Amplifying what Disch said, sometimes you'll see the term 'Opaque Pointer'. Meaning something to the effect that you can't really clearly see what its pointing at. Only Windows knows that.
I believe somewhere deep within the Windows headers its ultimately typedefed of defined as a void*.
One thing about it, as Disch said, is that its oftentimes passed to various Api functions that work with a window in some way, and I don't believe I've ever seen it as anywhere but in the first position as a function parameter. In many ways its very much like C++'s 'this' pointer. That analogy actually works very well. The HWND parameter identifies the actual instance of some Window Class to which some operation is to be performed, as is exactly the case with the implicit 'this' pointer. And while mulling over that, consider too that when doing OOP in C as opposed to C++, one calls methods in exactly that fashion, i.e., one passes the 'this' pointer to the method explicitely as the 1st parameter. Then add to that, that Microsoft's Windows interface is indeed C based, that is, C based OOP. So there you have possibly the true significanse of HWNDs.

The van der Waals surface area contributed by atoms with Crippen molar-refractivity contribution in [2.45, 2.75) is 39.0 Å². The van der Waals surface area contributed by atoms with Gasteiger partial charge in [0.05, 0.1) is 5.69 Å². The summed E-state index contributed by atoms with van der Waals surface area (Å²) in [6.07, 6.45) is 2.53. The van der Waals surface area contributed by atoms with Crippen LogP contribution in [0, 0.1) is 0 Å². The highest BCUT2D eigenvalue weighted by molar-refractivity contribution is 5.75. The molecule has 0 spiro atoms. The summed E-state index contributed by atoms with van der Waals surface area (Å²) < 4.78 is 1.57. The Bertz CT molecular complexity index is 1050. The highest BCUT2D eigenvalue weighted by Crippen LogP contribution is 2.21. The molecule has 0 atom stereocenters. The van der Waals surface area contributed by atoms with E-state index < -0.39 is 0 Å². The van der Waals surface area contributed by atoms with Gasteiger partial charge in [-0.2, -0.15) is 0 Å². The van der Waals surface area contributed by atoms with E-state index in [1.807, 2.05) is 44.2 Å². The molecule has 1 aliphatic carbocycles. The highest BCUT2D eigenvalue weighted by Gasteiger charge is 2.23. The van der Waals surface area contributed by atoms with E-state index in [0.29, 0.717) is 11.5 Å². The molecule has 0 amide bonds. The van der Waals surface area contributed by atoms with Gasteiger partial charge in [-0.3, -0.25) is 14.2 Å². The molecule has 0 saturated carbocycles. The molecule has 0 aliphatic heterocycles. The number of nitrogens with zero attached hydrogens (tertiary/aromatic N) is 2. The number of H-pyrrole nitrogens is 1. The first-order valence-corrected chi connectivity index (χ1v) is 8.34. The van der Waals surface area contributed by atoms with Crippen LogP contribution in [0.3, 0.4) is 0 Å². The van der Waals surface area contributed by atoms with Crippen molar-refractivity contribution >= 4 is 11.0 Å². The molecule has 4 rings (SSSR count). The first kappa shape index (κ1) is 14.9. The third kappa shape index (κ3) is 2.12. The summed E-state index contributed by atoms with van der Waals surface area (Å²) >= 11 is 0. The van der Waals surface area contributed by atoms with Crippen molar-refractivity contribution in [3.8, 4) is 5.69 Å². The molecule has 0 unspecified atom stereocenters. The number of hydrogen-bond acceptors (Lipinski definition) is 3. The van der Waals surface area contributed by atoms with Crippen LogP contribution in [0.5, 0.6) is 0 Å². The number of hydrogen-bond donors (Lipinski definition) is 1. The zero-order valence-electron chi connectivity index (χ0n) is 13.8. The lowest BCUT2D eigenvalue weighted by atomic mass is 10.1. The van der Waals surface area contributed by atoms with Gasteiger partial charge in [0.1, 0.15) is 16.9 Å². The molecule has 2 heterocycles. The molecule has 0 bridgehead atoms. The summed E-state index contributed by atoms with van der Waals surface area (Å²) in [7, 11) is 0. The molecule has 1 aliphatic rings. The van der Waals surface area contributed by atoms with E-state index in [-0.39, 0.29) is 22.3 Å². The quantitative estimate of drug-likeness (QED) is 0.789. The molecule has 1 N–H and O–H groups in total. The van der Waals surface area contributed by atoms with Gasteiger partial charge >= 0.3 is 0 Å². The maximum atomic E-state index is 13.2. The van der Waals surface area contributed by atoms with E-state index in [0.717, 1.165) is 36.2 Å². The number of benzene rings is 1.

Do you know exactly where that's at in the headers DeXecipher? Seems I've looked but never found it. Which one is it in? I think my knowledge of it being ultimately defined as a void* came from other posters in this forum.
I've seen it somewhere too - it is a macro wrapped in a macro - I'll look it up as well if I can find it (intellisense should find it no problem) - I also believe it might also have some windows version dependencies.
Using intellisense from MSVC2012 (with SDK 8.0 installed) - sends me to this line in Windef.h header